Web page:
A couple of weeks ago, A Living Nadneyda posted the following comment on my post about Noachide weddings:
Several modern dilemmas of halacha have been waiting eons for creativity to help us save our own society (I am thinking especially of msuravot get). The same level of creativity called upon to unite the Noachides, could be harvested to disband a suffering union.
ALN’s words made me realize that there is a disconnect between the experience of many community rabbis and the perception of the broader Jewish community, regarding the issue of msuravei get (people whose spouses refuse to cooperate with divorce) and agunot (women whose husbands have disappeared).
To put it simply: Community rabbis see the many, many cases in which they successfully arrange for gittin or otherwise free spouses, despite very difficult circumstances. The public, though, only sees the headline cases, in which the rabbis fail.
Clearly, even one case of a woman – or man – who is unable to be divorced is too many. We can never be satisfied with our successes. However, I wish people knew how much sweat and creativity our community rabbis do currently put into enabling gittin, and how successful many of us are in doing so.
I am glad to say that I have not had more than 20-25 divorce cases in my career thusfar, but some of those have been doozies:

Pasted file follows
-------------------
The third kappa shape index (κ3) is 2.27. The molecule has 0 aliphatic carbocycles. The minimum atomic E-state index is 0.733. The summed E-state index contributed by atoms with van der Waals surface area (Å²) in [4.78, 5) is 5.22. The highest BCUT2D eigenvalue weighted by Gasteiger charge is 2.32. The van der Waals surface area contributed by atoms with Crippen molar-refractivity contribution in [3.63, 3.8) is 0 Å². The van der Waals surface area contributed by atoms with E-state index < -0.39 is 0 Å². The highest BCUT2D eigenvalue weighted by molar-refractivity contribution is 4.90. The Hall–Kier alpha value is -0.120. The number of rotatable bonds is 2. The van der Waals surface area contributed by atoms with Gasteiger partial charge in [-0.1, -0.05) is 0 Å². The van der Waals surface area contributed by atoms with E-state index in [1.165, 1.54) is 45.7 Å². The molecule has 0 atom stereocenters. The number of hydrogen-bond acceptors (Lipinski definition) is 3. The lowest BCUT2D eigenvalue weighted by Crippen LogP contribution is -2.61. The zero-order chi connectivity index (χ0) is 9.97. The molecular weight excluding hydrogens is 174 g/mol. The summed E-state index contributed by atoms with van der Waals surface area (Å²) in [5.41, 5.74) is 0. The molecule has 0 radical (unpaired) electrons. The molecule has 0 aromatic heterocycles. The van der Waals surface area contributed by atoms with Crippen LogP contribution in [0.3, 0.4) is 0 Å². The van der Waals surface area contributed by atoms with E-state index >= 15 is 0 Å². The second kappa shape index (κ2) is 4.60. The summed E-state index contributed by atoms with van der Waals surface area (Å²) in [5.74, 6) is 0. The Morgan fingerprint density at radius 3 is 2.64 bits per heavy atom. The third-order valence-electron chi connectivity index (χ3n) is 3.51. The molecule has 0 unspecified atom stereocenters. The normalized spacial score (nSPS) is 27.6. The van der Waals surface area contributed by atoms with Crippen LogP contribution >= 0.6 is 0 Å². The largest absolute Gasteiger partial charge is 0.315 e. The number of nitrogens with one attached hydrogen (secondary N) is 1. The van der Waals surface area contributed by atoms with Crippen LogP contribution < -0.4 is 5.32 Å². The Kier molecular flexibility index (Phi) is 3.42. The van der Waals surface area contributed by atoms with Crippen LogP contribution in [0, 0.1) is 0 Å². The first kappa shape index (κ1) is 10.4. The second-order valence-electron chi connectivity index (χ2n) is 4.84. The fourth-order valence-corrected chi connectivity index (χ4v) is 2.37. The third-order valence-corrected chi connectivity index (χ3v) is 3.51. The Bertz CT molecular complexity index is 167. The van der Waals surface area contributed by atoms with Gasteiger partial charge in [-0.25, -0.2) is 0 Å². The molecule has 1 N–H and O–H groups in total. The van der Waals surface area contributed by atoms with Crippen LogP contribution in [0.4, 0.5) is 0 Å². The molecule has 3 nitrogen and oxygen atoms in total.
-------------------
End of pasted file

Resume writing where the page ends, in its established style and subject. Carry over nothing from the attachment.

I have had cases in which a wife has adamantly refused to receive a Get, in order to hurt her husband or in order to get a better financial settlement. I never want to go the heter meah rabbonim route, so I have had to find ways to make the wife comfortable with receiving a Get.
I have had cases of husbands who have refused to give a Get. It’s usually a financial issue, but there are ways to deal with that – most often by holding the petur (document licensing re-marriage) in escrow until the financial package works out in the civil courts, or by using social pressure. I have also raised money to make the Get possible.
In one memorable case I called the stubborn husband’s 80-year-old mother in Israel at 2 AM her time, to let her know what her son was doing. Fifteen minutes later he was on the phone with me, agreeing to give the Get.
For the more recalcitrant cases, and for cases of agunah where the husband was incompetent to present a get, legitimate halachic authorities use other approaches, including finding reasons to disqualify the original marriage.
My experience is not unique; I know there are many rabbis in my shoes across the United States (I ma not as familiar with the international scene), doing the same things I am doing, every day.
There will always be people who will argue that rabbis possess, and should use, the power to change the rules altogether. Feel free to tell me that rabbis aren’t using the legislative authority assigned to us by the Torah; I disagree, but I know what you mean. But do realize that we are trying hard, within the parameters we understand to be the halachah, to set the agunot and mesuravot get free.
And please, please, use the halachic pre-nuptial agreement endorsed by the Rabbinical Council of America. It’s quick and easy, and if everyone would use it, it would save lives.